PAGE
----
Temporal range: Late Eocene–Present
|Bonnet macaque Macaca radiata
Mangaon, Maharashtra, India
|Cladistically included but traditionally excluded taxa|
The word "monkey" is a common-language term. It includes two rather different groups of primates. The big distinction is between Old World monkeys and New World monkeys. Some examples of monkeys are macaques, baboons, guenons and marmosets.
- Old World monkeys: Cercopithecidae. Apes are the descendants of Old World monkeys.
- New World Monkeys: Platyrrhini or Ceboidea (same thing in effect)
Some monkeys live almost entirely in trees. Others live partly on the ground. Monkeys are mainly vegetarian, with a strong preference for fruit. However, they may eat a wide range of other food, including insects. Monkeys can live in forests and savannahs, but not in deserts. Some can live in snowy mountains, but more live in rainforests. There are none in the rainforests of Australia and New Guinea. Apparently, they never reached those islands.
Some monkeys are small, about 15 centimetres (6 in) long and 120 grams (4.2 oz) in weight. Other monkeys are much larger, about 1 metre (3 ft 3 in) long and 35 kilograms (77 lb) in weight. A group of monkeys is called a "troop" of monkeys or a "tribe" of monkeys.
The two groups of monkeys live in different places: the New World Monkeys in South America and the Old World Monkeys live mainly in Africa and Asia. New World Monkeys are often smaller than Old World Monkeys. Monkeys have long arms and legs to help them swing from trees. Some monkeys' tails can wrap tightly around branches, almost like a "fifth limb". This type of tail is 'prehensile'.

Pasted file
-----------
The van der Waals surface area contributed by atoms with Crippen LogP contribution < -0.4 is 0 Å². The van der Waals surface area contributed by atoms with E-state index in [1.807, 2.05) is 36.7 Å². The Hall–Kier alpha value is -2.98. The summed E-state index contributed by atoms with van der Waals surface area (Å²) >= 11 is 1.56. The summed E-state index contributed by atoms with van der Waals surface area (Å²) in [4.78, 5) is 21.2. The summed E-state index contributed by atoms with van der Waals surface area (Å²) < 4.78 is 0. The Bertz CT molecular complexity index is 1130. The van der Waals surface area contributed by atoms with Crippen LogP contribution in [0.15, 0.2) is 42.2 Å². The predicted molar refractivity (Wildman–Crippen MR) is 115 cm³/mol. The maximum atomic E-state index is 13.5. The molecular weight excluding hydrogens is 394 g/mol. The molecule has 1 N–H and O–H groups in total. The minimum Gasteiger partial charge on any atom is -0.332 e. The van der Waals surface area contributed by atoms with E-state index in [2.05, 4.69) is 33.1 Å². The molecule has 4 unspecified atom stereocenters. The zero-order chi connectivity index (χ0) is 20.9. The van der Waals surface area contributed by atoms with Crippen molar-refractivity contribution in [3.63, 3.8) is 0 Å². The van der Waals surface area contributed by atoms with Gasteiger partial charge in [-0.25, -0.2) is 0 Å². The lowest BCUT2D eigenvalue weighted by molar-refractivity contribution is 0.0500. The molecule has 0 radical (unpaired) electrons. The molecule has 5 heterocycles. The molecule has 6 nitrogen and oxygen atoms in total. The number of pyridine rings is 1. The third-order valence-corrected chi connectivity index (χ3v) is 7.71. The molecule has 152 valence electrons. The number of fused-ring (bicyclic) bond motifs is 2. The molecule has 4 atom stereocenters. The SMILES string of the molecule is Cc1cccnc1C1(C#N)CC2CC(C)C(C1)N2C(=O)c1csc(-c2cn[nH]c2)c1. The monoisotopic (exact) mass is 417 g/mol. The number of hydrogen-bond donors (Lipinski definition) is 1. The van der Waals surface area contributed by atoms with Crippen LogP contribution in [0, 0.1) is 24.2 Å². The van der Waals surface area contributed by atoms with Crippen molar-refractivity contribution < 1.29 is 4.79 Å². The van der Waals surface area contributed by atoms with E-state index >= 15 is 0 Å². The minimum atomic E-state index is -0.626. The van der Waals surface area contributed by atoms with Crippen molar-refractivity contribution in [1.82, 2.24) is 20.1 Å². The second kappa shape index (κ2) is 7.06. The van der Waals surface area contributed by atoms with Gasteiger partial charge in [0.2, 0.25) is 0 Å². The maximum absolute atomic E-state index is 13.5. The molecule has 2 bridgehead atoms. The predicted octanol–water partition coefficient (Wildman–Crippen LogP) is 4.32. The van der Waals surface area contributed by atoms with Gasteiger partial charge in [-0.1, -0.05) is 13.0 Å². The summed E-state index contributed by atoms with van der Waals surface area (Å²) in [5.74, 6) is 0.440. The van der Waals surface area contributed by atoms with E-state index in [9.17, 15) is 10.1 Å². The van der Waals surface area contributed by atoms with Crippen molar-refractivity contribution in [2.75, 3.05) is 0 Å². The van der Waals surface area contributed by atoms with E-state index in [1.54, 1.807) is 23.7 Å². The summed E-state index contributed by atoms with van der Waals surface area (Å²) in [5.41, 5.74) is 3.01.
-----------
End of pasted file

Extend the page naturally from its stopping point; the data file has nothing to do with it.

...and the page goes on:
The smallest known monkey is the pygmy marmoset. It is between 14 centimetres (5.5 in) and 16 centimetres (6.3 in) in size (without the tail). It weighs about 120 grams. It lives in the treetops of rainforests in Brazil, Colombia and Ecuador. The largest known monkey is the mandrill. It can grow to about 1 metre (3 ft 3 in) in size. Adults weigh up to 35 kilograms (77 lb). The monkeys often climb with the help of their tails.
References[change | change source]
- Fleagle, J.; Gilbert, C. Rowe, N.; Myers, M. (eds.). "Primate Evolution: John Fleagle and Chris Gilbert". All the World's Primates. Primate Conservation, Inc. Retrieved 18 December 2014.
- Groves 2008, pp. 92–93. sfn error: no target: CITEREFGroves2008 (help)
- "Monkey". kids.britannica.com. Retrieved 31 December 2010.
- Dawkins, Richard (2004). The ancestor's tale: a pilgrimage to the dawn of evolution. Houghton Mifflin Harcourt. p. 140. ISBN 9780618005833. Retrieved 2008-08-24.
- "Monkeys at Animal Corner". animalcorner.co.uk. Retrieved 31 December 2010.
- "Monkey: facts, pictures, video: Animal Planet". animal.discovery.com. Retrieved 31 December 2010.
- "Online Etymology Dictionary". etymonline.com. Retrieved 31 December 2010.
- "Primate bushmeat: populations exposed to simian immunodeficiency viruses". sciencedaily.com. Retrieved 31 December 2010.
- "7 foods for the fearless eater - foodwine - TODAYshow.com". today.msnbc.msn.com. Archived from the original on 26 August 2010. Retrieved 31 December 2010.
Related pages[change | change source]
Other websites[change | change source]
|Wikiquote has a collection of quotations related to: monkeys|
|Wikimedia Commons has media related to Monkey.|
- "The impossible housing and handling conditions of monkeys in research laboratories", by Viktor Reinhardt, International Primate Protection League, August 2001
- The problem with pet monkeys: reasons monkeys do not make good pets, an article by veterinarian Lianne McLeod on About.com
- Helping hands: monkey helpers for the disabled, a U.S. national non-profit organization based in Boston Massachusetts that places specially trained capuchin monkeys with people who are paralyzed or who live with other severe mobility impairments.